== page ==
Sunday, November 25, 2007

Technology is Not Gravy! A musing on Thanksgiving Weekend.

"The big step between us and animals is language. But the big step between civilization and more primitive forms of human society is written language.... it doesn't just enable it (civilization) in the sense of making it possible, but rather, it constitutes it. " - Dr. John Searle, Mills Professor of the Philosophy of Mind and Language at University of California- Berkeley (COTC interview)

I am currently taking an online course on Writing in the Content Areas, from PBS Teacherline. In this course we have focused on writing across different curriculum areas, specifically examining secondary students and curriculum. I am the only special educator taking the course and probably the only teacher who has worked with students with severe speech and physical impairments. The perspective that most teachers have presented throughout the online discussions in the 5 weeks we have been taking the class has been that technology is a great tool, but is the gravy on the turkey (forgive the trite comparison, but it is Thanksgiving weekend!). I have tried to explain that for the students I work with technology is a necessity. However, after no one showed too much interest in my descriptions of how my students communicate and access the curriculum with switches and keyboard emulation, I just sort of gave up and tried to pretend I was just another teacher, using my 11 year old daughter and the work she has done as a 6th grader as my example for all things.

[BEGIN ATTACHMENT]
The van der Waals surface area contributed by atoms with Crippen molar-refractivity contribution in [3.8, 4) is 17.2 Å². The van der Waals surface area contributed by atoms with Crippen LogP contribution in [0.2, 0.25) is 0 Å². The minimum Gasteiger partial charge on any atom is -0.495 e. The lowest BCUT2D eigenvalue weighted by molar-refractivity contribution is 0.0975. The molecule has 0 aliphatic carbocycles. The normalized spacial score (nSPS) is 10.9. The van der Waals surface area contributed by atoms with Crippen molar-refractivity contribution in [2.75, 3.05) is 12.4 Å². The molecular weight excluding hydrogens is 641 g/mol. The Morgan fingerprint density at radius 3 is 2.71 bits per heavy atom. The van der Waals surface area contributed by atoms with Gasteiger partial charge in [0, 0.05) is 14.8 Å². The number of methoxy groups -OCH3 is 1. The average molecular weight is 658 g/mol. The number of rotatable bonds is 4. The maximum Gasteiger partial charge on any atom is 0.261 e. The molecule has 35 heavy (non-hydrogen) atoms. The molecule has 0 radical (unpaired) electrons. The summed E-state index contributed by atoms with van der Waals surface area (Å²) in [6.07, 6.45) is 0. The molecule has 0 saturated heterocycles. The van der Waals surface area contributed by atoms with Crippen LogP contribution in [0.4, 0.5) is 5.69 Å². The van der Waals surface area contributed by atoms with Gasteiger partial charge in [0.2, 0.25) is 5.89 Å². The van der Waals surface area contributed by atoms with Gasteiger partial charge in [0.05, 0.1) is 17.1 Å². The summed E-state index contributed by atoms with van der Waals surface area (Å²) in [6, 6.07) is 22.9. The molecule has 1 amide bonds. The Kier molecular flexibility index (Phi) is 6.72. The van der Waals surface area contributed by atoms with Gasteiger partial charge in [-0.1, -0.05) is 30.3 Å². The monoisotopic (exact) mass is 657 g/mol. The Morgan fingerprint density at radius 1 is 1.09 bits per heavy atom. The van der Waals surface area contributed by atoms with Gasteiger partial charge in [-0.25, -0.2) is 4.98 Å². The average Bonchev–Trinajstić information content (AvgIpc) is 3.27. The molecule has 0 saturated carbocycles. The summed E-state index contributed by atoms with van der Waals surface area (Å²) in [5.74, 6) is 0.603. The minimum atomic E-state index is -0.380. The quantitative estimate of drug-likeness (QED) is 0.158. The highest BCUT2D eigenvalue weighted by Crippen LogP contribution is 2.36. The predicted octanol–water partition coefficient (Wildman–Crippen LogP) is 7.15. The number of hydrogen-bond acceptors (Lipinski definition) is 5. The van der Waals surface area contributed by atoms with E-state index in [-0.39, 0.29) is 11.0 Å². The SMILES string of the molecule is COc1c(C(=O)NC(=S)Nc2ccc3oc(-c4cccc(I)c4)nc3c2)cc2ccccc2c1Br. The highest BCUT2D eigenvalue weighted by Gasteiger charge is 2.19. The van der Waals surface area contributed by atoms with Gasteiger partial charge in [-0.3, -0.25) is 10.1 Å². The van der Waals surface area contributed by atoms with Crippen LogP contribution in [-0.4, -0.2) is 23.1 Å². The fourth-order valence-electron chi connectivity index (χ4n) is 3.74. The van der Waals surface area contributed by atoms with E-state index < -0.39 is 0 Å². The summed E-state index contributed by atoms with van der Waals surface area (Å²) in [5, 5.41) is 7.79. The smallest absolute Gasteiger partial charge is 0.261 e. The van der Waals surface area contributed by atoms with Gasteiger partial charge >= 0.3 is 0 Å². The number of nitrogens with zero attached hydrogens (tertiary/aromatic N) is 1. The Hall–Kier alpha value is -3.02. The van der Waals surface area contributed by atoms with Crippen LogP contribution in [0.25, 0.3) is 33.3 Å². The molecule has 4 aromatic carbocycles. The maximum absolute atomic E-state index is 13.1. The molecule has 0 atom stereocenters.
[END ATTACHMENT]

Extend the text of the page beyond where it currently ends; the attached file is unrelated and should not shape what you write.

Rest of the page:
In our online discussions, we discussed the importance of time in teaching writing, but I don't think anyone in my class quite gets the fact that it takes one of my favorite students, Lizzie, a good 2-3 minutes to use her head switch to construct a simple sentence using her Vantage voice output device, let alone type an entire paragraph.

We discussed the impact of technology in writing for today's students. One of the teachers in my class worries that technology has over taken social interaction for today's students. I guess I should have done a better job explaining to him that technology opens social doors for my students who would not be able to have a face2face conversation without technology, and who often love email because their disability becomes invisible when they are on the computer.

So where am I going in my rather morose musings this evening? Am I just venting online for all the world to see (can you tell I haven't quite come to terms with the fact that anyone who is looking/stumbling around might see this?)? No, not really, although I can see how bloggers can really use this as a form of therapy. I will instead try to turn this around and move on to how one of Karen Janowski's latest posts directed me to a fascinating website called The Children of the Code
"How well children learn and how they feel about themselves as learners profoundly shapes their lives. For many millions of children, how they feel about themselves as learners is determined by how well they learn to read the 'code' of our written language. The connections between the code, literacy, learning, self-esteem and life success are profoundly under-appreciated in our society. " This quote from the website really sums up to me the importance of providing accessible education for all children and the role that technology can play in altering how a child feels about themself as a learner. Karen's blog directs you to some great simulations that let an individual without a disability see what it is like to have dsylexia and other reading disabilities. Try being dyslexic for a few mintues and then tell me if technology to support reading and writing is just gravy or if maybe it is at least the sweet potatoes with marshmallows that I will not celebrate Thanksgiving without.

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